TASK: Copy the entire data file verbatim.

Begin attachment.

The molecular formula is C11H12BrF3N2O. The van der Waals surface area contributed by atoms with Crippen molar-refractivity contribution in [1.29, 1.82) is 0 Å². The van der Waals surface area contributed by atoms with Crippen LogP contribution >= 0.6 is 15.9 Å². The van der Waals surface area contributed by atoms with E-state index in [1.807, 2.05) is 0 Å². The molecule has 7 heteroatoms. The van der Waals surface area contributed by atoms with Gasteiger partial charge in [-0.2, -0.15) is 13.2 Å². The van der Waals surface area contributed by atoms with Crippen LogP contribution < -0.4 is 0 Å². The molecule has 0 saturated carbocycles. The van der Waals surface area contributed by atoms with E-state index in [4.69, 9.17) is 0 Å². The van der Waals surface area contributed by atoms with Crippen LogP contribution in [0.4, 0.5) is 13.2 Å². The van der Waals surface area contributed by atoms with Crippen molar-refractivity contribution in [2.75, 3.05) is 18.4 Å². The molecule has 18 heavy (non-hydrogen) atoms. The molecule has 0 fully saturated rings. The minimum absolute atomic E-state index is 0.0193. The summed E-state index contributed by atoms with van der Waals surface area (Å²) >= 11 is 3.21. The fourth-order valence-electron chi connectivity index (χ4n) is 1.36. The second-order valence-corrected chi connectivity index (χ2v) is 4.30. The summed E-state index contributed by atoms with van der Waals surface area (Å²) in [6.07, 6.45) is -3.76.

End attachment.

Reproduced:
The molecular formula is C11H12BrF3N2O. The van der Waals surface area contributed by atoms with Crippen molar-refractivity contribution in [1.29, 1.82) is 0 Å². The van der Waals surface area contributed by atoms with Crippen LogP contribution >= 0.6 is 15.9 Å². The van der Waals surface area contributed by atoms with E-state index in [1.807, 2.05) is 0 Å². The molecule has 7 heteroatoms. The van der Waals surface area contributed by atoms with Gasteiger partial charge in [-0.2, -0.15) is 13.2 Å². The van der Waals surface area contributed by atoms with Crippen LogP contribution < -0.4 is 0 Å². The molecule has 0 saturated carbocycles. The van der Waals surface area contributed by atoms with E-state index in [4.69, 9.17) is 0 Å². The van der Waals surface area contributed by atoms with Crippen LogP contribution in [0.4, 0.5) is 13.2 Å². The van der Waals surface area contributed by atoms with Crippen molar-refractivity contribution in [2.75, 3.05) is 18.4 Å². The molecule has 18 heavy (non-hydrogen) atoms. The molecule has 0 fully saturated rings. The minimum absolute atomic E-state index is 0.0193. The summed E-state index contributed by atoms with van der Waals surface area (Å²) >= 11 is 3.21. The fourth-order valence-electron chi connectivity index (χ4n) is 1.36. The second-order valence-corrected chi connectivity index (χ2v) is 4.30. The summed E-state index contributed by atoms with van der Waals surface area (Å²) in [6.07, 6.45) is -3.76.